Horseshoe Bend remains one of the most spectacular attractions in Northern Arizona. Since I’ve been there a few things have changed – they installed a partial rail, and there’s an expanded parking lot that charges $10 per car. Please note, parking on Route 89A is forbidden, so if the lot is full, you have to come back.
I was there on a late August day, and lucked out, I was able to catch a spectacular sunset.
We also walked around a bit, and the view nearby was also stunning.
A few thoughts on shooting Horseshoe Bend if you are a photographer.
- You definitely need a wide angle lens. The first shot above was shot with a 16-35mm at 16mm.
- The dynamic range is huge, so think about how you want to handle that. I shot these handheld, but you may want a tripod and may wish to shoot HDR. Especially at sunset, you’ll have to figure out how to not have blown out areas in the frame. Also, keep in mind that throughout the day, some part of the bend will be in shade and some will be in direct sun.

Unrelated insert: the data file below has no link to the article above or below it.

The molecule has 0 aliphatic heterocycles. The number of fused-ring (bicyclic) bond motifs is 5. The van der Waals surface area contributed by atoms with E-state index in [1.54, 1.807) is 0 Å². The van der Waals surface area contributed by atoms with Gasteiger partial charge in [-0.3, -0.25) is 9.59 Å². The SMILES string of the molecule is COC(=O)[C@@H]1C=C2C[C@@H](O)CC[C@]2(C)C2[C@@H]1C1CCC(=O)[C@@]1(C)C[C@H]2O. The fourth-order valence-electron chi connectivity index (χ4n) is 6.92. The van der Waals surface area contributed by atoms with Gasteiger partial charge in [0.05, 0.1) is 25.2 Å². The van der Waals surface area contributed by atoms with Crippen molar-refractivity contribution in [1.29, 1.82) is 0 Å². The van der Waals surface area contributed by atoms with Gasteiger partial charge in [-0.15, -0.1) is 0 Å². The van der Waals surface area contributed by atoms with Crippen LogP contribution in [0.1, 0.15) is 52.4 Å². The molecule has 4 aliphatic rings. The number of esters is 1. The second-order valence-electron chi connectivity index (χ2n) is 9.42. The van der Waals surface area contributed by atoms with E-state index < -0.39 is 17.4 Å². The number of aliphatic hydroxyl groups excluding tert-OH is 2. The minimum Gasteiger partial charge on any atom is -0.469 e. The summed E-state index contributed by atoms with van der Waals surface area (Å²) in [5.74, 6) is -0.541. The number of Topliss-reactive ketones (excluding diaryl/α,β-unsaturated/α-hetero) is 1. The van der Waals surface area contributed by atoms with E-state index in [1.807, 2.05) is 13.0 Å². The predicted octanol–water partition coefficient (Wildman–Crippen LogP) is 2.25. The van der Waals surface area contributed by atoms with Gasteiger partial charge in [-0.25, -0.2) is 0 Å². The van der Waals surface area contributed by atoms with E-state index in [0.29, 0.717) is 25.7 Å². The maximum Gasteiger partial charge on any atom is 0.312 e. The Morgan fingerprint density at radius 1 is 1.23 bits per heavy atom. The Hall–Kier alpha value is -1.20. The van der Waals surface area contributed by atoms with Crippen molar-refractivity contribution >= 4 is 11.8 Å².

- A polarizer may be helpful during the day.
- If you keep a UV filter on your lens, keep in mind that near sunset the UV filter will reflect the sunlight falling on the lens.
- Be sure to walk around a bit for other shots.
- Be careful standing at the edge, especially if you are looking through your viewfinder. Because I was on a wide angle lens, my sense of space was distorted as soon as I looked through the viewfinder. I couldn’t tell how much space was in front of me, and that’s a very dangerous thing when you are on the edge of a sheer cliff. Although there is a rail there now, it doesn’t cover the entire space. Some people lay down on their bellies to take the shot.
- Horseshoe Bend is about 4 miles southwest of Page, AZ. There is nothing there other than the parking lot ($10 fee as mentioned) – no bathrooms and such, so please keep that in mind. Once you park, you have to walk 3/4 of a mile or so. Bring water and sunglasses if you wish. It can also be windy.